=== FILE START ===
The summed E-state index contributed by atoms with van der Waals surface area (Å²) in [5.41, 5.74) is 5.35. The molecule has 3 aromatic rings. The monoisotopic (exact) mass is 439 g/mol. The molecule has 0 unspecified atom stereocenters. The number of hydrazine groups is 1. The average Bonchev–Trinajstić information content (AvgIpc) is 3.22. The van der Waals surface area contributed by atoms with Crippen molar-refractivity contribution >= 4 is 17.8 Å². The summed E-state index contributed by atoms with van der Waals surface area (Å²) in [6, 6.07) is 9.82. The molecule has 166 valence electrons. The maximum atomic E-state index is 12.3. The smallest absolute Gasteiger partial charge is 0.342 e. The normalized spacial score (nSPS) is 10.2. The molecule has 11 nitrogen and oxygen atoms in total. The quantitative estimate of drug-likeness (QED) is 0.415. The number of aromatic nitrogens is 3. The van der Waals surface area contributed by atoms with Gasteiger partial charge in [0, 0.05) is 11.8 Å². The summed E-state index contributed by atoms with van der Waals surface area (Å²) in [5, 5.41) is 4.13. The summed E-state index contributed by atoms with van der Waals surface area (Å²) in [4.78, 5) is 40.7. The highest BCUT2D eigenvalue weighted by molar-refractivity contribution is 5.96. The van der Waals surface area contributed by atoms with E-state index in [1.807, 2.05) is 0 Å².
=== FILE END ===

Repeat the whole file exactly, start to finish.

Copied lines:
The summed E-state index contributed by atoms with van der Waals surface area (Å²) in [5.41, 5.74) is 5.35. The molecule has 3 aromatic rings. The monoisotopic (exact) mass is 439 g/mol. The molecule has 0 unspecified atom stereocenters. The number of hydrazine groups is 1. The average Bonchev–Trinajstić information content (AvgIpc) is 3.22. The van der Waals surface area contributed by atoms with Crippen molar-refractivity contribution >= 4 is 17.8 Å². The summed E-state index contributed by atoms with van der Waals surface area (Å²) in [6, 6.07) is 9.82. The molecule has 166 valence electrons. The maximum atomic E-state index is 12.3. The smallest absolute Gasteiger partial charge is 0.342 e. The normalized spacial score (nSPS) is 10.2. The molecule has 11 nitrogen and oxygen atoms in total. The quantitative estimate of drug-likeness (QED) is 0.415. The number of aromatic nitrogens is 3. The van der Waals surface area contributed by atoms with Gasteiger partial charge in [0, 0.05) is 11.8 Å². The summed E-state index contributed by atoms with van der Waals surface area (Å²) in [5, 5.41) is 4.13. The summed E-state index contributed by atoms with van der Waals surface area (Å²) in [4.78, 5) is 40.7. The highest BCUT2D eigenvalue weighted by molar-refractivity contribution is 5.96. The van der Waals surface area contributed by atoms with E-state index in [1.807, 2.05) is 0 Å².